Contact: Marilyn Katz

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Alderman Anthony Beale Calls for Chicago Police Department Reform


(December 29, 2015) Chicago - While Mayor Emanuel rightly takes responsibility for the reforming of the City’s police department, we in the City Council have an equally important responsibility – to ensure that what we know from our own lives and the lives of our constituents is reflected in the changes that are long overdue in the operation of the Chicago Police Department.   As the city – now the nation – talks about reforms, we know that to remedy the wrongs of the past will require:


An immediate increase in the hiring of Black and Latino officers to remedy the imbalance that currently exists in the department as a result of decades long hiring practices. More than 55% of Chicago’s 2.8 million population is non-white or minorities, however less than 50% of the Chicago Police Department’s 12,244 population is non-white or minorities. The Chicago Police Department’s population should be more in-line with the population for which it serves. Instituting new recruitment protocols and eliminating racially bias testing standards will help to balance the scales of justice within the police department. Only a police force that represents the community can be one that is seen as a protection of rather than a protection from the community;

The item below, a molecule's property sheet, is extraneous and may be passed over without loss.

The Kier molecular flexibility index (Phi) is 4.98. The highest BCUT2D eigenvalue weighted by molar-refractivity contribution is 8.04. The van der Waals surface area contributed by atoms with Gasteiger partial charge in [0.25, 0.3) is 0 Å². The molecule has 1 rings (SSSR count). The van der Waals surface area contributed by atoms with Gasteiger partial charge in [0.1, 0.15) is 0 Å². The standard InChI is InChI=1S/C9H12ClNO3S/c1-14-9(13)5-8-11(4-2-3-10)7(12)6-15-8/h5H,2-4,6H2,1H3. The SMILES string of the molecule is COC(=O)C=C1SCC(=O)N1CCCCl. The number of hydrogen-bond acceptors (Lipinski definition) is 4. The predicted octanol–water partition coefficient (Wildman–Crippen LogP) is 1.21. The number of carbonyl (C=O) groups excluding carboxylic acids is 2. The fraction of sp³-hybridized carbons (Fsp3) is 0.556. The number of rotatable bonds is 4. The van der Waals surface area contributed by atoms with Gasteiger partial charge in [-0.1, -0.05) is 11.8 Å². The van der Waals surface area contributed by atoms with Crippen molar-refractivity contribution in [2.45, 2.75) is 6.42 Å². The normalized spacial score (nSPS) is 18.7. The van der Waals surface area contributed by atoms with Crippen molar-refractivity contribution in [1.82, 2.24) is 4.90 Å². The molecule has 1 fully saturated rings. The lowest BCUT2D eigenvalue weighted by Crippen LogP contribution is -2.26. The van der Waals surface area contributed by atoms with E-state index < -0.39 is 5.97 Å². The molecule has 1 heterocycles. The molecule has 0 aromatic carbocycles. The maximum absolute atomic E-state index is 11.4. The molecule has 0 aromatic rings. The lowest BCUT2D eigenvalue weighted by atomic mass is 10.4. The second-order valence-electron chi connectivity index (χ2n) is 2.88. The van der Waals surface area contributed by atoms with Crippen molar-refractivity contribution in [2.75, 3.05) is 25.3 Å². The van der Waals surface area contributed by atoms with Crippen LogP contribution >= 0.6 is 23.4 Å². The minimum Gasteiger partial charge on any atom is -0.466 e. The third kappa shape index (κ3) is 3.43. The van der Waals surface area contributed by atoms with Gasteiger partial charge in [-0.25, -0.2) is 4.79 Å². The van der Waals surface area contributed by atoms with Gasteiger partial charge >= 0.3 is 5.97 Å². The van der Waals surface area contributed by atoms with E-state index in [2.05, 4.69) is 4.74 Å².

An examination and an immediate rethinking of protocols for dealing with domestic issues, with the mentally challenged particularly those individuals wielding less-than-lethal weapons – Officers response to a domestic violence call of a man wielding a bat should not have led to the death of two individuals. All police procedures, including mental health crisis, should be examined to determine the deficiencies in the current training and determine what steps can be taken immediately to address them;


Federal funding so that all Chicago police personnel have standard issue taser guns and body cameras – If all police personnel are issued and properly trained on the use of taser guns, many crisis situations can be immediately resolved in non-lethal manners. ‘Shoot to kill’ should not be the standard but the exception to the rule. In addition, issuing all police personnel body cameras will assist current and future officers in their crisis intervention training and de-escalation policies;


Integration of police squad cars – All two-person police cars should have at least one minority officer. The minority officer’s cultural differences and experiences can be injected and potentially diffuse a potential high risk situation without the use of force.


While none of these is a panacea, together they provide the basis for curbing the excesses and building the trust that the city needs in order to move forward – together.